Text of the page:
Williams is charged with 14 misdemeanors and 28 felonies across five courts. Williams’ arraignment is scheduled in Redford’s 17th District Court on Nov. 2 at 8:45 a.m.

The charges of election fraud follow an argument in Lansing where Republicans are pushing what they say are election security bills, but Democrats decry as voter suppression. The bills aim for stricter voter ID measures. Of the above three charges, only the double-vote counted in the 2020 election. “The other two were caught during the absentee ballot application processing and never issued actual ballots,” Nessel spokeswoman Lynsey Mukomel told The Center Square in an email.

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Covid-19

Oregon Senators Call for Investigation Into Alleged COVID-19 Statistical Manipulation

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Oregon state Sens. Kim Thatcher and Dennis Linthicum, both Republicans, have petitioned Acting U.S. Attorney Scott E. Asphaug to launch a grand jury investigation into the measurement of COVID-19 statistics by the Centers for Disease Control and Prevention (CDC) and the Food and Drug Administration (FDA).

Thatcher and Linthicum submitted the petition in a letter (pdf) on Aug. 16 after gathering signatures from 1,718 Oregonians and 53,032 Americans.

In the petition, the senators expressed concerns over the measurement and reporting of COVID-19 vaccine adverse reactions including fatalities and injuries.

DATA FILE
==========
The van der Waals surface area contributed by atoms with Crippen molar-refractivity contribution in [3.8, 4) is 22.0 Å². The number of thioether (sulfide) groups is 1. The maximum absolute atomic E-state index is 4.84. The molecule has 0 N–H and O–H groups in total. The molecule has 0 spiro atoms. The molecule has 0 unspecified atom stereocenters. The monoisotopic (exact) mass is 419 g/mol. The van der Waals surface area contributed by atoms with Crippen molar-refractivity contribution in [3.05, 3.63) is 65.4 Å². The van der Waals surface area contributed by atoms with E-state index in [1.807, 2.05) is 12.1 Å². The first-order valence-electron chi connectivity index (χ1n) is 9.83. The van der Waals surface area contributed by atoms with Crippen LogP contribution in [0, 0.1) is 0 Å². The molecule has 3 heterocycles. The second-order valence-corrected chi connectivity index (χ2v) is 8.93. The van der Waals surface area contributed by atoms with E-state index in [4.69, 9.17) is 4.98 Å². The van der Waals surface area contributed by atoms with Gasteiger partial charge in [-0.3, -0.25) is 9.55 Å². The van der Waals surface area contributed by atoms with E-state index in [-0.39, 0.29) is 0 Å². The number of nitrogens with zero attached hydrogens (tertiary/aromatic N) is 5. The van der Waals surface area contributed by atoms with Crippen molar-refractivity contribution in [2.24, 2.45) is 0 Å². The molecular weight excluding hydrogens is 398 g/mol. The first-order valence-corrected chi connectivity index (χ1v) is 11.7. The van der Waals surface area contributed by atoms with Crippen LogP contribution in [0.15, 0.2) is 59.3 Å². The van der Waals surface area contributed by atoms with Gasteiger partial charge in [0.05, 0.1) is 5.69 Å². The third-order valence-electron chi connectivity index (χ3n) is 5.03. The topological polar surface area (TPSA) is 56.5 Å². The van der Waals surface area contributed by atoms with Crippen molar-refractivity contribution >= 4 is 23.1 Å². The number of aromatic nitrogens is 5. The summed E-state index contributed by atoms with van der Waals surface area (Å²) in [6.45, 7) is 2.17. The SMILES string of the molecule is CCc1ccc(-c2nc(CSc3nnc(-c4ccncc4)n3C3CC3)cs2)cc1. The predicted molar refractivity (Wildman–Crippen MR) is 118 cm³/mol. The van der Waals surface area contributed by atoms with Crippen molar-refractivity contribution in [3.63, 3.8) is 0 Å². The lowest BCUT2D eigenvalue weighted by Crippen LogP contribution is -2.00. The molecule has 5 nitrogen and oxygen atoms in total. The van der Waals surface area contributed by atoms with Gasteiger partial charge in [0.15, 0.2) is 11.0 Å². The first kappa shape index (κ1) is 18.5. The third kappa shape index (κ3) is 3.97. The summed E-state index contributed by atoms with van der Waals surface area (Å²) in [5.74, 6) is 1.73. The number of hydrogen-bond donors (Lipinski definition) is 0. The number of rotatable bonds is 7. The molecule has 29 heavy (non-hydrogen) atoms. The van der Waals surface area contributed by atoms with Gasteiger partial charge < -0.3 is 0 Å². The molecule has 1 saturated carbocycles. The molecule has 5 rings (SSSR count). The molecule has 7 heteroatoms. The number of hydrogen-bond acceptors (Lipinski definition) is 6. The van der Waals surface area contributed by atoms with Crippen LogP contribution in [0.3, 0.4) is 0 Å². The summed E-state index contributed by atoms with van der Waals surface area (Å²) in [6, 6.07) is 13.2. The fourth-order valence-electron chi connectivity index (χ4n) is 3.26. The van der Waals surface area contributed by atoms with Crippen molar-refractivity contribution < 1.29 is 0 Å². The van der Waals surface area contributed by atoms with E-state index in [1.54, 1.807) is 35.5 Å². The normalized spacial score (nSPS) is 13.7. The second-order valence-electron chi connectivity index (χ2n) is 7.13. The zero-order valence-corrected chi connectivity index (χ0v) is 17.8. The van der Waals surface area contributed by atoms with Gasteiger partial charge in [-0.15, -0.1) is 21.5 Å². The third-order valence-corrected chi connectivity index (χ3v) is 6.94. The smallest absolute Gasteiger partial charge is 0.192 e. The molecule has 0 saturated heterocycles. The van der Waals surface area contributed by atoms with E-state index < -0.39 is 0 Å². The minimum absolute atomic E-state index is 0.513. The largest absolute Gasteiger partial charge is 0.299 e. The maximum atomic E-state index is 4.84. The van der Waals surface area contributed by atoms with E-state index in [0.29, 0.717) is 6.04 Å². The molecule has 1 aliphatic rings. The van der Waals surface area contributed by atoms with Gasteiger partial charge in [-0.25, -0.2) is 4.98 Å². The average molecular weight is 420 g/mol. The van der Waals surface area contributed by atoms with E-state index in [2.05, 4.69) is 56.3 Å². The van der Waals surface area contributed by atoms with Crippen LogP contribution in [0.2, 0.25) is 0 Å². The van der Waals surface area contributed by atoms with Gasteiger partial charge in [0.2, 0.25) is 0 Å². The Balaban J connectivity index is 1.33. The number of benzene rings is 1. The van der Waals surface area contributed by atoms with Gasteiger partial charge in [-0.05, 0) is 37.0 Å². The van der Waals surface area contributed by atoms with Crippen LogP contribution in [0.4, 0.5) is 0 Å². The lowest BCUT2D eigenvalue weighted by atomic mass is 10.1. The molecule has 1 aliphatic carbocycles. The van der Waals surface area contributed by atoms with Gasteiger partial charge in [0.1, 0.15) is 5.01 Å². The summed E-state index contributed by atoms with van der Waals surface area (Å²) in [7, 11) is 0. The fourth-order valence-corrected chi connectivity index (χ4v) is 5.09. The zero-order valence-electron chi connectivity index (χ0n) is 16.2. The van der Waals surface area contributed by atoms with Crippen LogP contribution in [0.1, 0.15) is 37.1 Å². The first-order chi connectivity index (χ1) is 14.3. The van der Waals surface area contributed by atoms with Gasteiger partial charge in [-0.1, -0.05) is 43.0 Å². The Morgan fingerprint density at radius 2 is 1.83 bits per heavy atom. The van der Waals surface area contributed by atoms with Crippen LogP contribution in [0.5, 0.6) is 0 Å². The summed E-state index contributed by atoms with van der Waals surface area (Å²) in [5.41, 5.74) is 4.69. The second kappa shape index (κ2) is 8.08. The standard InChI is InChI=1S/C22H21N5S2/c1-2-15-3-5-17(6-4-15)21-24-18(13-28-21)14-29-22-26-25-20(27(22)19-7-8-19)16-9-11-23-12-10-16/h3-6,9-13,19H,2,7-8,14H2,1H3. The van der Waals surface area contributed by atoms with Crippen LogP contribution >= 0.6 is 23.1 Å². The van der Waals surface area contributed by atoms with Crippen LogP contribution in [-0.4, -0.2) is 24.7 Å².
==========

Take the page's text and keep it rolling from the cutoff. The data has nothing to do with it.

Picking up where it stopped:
The lawmakers stated that a whistleblower, under sworn testimony, said the data reported under the CDC’s Vaccine Adverse Events Reporting System may have been underreported by a factor of five.

Regarding the diagnosis of COVID-19 through widely-used PCR tests, the senators said that the CDC and the FDA’s setting of one particular test parameter—the cycle threshold—generated “false positives resulting in inflated numbers of COVID cases, hospitalizations, and deaths.”

Harvard epidemiologist Dr. Michael Mina told The New York Times in August 2020 that tests with too high of a threshold may detect not just live viruses but also genetic fragments. Mina suggested setting the cut-off at 30 cycles or less.

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Thatcher expressed concern over the cycle threshold of 28 when testing vaccinated individuals. According to the petition, a low cut-off is likely to “eliminate false positive results and thereby reduce the number of vaccine ‘breakthrough’ cases.”

Thatcher and Linthicum said that they consulted large groups of doctors, epidemiologists, and virologists on the subject of COVID-19 statistical reporting.

“Additionally, we are profoundly concerned that the scientific literature continues to provide empirical evidence that safe and effective treatments and management strategies for COVID infections exist but are not being made available to Americans most in need,” continued the letter.

Stand for Health Freedom (SHF), a non-profit organization that helped with the petition, said in a statement that the petition was submitted one month before public release to “protect those involved.”

SHF also cited a March 2020 study (pdf) alleging that the CDC over-emphasized COVID-19 as the cause of death in compiling its statistics while “circumvent[ing] multiple federal laws” in the process.